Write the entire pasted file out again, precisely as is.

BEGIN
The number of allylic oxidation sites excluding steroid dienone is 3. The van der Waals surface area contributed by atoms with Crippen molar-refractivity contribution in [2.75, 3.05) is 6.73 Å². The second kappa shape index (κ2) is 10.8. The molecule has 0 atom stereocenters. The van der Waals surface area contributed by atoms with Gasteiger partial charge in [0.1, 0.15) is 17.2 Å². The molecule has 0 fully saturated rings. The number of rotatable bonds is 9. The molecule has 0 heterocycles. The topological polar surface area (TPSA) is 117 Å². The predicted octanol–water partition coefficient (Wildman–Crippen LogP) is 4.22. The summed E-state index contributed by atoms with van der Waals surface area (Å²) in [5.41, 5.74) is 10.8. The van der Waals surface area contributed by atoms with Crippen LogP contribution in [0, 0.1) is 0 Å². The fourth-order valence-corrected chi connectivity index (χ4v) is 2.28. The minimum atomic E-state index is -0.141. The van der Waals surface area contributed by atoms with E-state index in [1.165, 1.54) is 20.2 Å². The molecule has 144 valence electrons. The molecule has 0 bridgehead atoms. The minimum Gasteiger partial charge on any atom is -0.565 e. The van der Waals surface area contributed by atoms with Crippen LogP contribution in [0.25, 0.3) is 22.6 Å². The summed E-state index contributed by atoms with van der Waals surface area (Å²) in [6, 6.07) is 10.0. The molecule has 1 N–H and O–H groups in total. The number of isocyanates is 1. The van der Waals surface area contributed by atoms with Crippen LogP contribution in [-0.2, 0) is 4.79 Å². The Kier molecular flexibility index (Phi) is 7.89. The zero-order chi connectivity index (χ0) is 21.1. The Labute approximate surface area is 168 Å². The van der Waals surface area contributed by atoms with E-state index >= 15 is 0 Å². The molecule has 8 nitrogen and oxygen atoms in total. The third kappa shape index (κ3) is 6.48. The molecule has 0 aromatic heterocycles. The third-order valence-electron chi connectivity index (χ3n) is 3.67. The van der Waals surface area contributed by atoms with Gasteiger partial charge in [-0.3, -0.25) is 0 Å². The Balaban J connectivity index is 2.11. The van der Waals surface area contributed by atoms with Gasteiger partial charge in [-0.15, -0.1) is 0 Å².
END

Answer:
The number of allylic oxidation sites excluding steroid dienone is 3. The van der Waals surface area contributed by atoms with Crippen molar-refractivity contribution in [2.75, 3.05) is 6.73 Å². The second kappa shape index (κ2) is 10.8. The molecule has 0 atom stereocenters. The van der Waals surface area contributed by atoms with Gasteiger partial charge in [0.1, 0.15) is 17.2 Å². The molecule has 0 fully saturated rings. The number of rotatable bonds is 9. The molecule has 0 heterocycles. The topological polar surface area (TPSA) is 117 Å². The predicted octanol–water partition coefficient (Wildman–Crippen LogP) is 4.22. The summed E-state index contributed by atoms with van der Waals surface area (Å²) in [5.41, 5.74) is 10.8. The van der Waals surface area contributed by atoms with Crippen LogP contribution in [0, 0.1) is 0 Å². The fourth-order valence-corrected chi connectivity index (χ4v) is 2.28. The minimum atomic E-state index is -0.141. The van der Waals surface area contributed by atoms with E-state index in [1.165, 1.54) is 20.2 Å². The molecule has 144 valence electrons. The molecule has 0 bridgehead atoms. The minimum Gasteiger partial charge on any atom is -0.565 e. The van der Waals surface area contributed by atoms with Crippen LogP contribution in [0.25, 0.3) is 22.6 Å². The summed E-state index contributed by atoms with van der Waals surface area (Å²) in [6, 6.07) is 10.0. The molecule has 1 N–H and O–H groups in total. The number of isocyanates is 1. The van der Waals surface area contributed by atoms with Crippen LogP contribution in [-0.2, 0) is 4.79 Å². The Kier molecular flexibility index (Phi) is 7.89. The zero-order chi connectivity index (χ0) is 21.1. The Labute approximate surface area is 168 Å². The van der Waals surface area contributed by atoms with E-state index >= 15 is 0 Å². The molecule has 8 nitrogen and oxygen atoms in total. The third kappa shape index (κ3) is 6.48. The molecule has 0 aromatic heterocycles. The third-order valence-electron chi connectivity index (χ3n) is 3.67. The van der Waals surface area contributed by atoms with Gasteiger partial charge in [-0.3, -0.25) is 0 Å². The Balaban J connectivity index is 2.11. The van der Waals surface area contributed by atoms with Gasteiger partial charge in [-0.15, -0.1) is 0 Å².